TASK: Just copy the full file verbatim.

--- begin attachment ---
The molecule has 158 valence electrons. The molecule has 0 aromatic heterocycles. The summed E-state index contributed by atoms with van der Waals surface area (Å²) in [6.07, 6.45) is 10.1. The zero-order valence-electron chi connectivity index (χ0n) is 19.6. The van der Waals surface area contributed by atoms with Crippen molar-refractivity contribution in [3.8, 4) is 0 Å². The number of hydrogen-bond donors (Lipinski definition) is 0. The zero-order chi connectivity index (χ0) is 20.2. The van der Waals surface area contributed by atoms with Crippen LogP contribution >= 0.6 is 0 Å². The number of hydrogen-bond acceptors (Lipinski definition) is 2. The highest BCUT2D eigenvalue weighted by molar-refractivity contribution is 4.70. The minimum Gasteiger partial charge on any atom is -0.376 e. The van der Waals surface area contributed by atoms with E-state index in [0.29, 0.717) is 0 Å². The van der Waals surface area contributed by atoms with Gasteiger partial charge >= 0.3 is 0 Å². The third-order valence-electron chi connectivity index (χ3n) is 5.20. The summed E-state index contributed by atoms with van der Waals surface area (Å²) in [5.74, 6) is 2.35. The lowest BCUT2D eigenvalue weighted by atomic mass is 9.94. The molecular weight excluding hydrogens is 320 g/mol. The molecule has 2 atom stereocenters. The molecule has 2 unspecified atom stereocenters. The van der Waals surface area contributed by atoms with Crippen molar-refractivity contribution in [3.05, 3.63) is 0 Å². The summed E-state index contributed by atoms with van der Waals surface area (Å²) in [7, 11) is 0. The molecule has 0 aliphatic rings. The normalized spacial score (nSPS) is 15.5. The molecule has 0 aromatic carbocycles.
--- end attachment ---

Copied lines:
The molecule has 158 valence electrons. The molecule has 0 aromatic heterocycles. The summed E-state index contributed by atoms with van der Waals surface area (Å²) in [6.07, 6.45) is 10.1. The zero-order valence-electron chi connectivity index (χ0n) is 19.6. The van der Waals surface area contributed by atoms with Crippen molar-refractivity contribution in [3.8, 4) is 0 Å². The number of hydrogen-bond donors (Lipinski definition) is 0. The zero-order chi connectivity index (χ0) is 20.2. The van der Waals surface area contributed by atoms with Crippen LogP contribution >= 0.6 is 0 Å². The number of hydrogen-bond acceptors (Lipinski definition) is 2. The highest BCUT2D eigenvalue weighted by molar-refractivity contribution is 4.70. The minimum Gasteiger partial charge on any atom is -0.376 e. The van der Waals surface area contributed by atoms with E-state index in [0.29, 0.717) is 0 Å². The van der Waals surface area contributed by atoms with Gasteiger partial charge >= 0.3 is 0 Å². The third-order valence-electron chi connectivity index (χ3n) is 5.20. The summed E-state index contributed by atoms with van der Waals surface area (Å²) in [5.74, 6) is 2.35. The lowest BCUT2D eigenvalue weighted by atomic mass is 9.94. The molecular weight excluding hydrogens is 320 g/mol. The molecule has 2 atom stereocenters. The molecule has 2 unspecified atom stereocenters. The van der Waals surface area contributed by atoms with Crippen molar-refractivity contribution in [3.05, 3.63) is 0 Å². The summed E-state index contributed by atoms with van der Waals surface area (Å²) in [7, 11) is 0. The molecule has 0 aliphatic rings. The normalized spacial score (nSPS) is 15.5. The molecule has 0 aromatic carbocycles.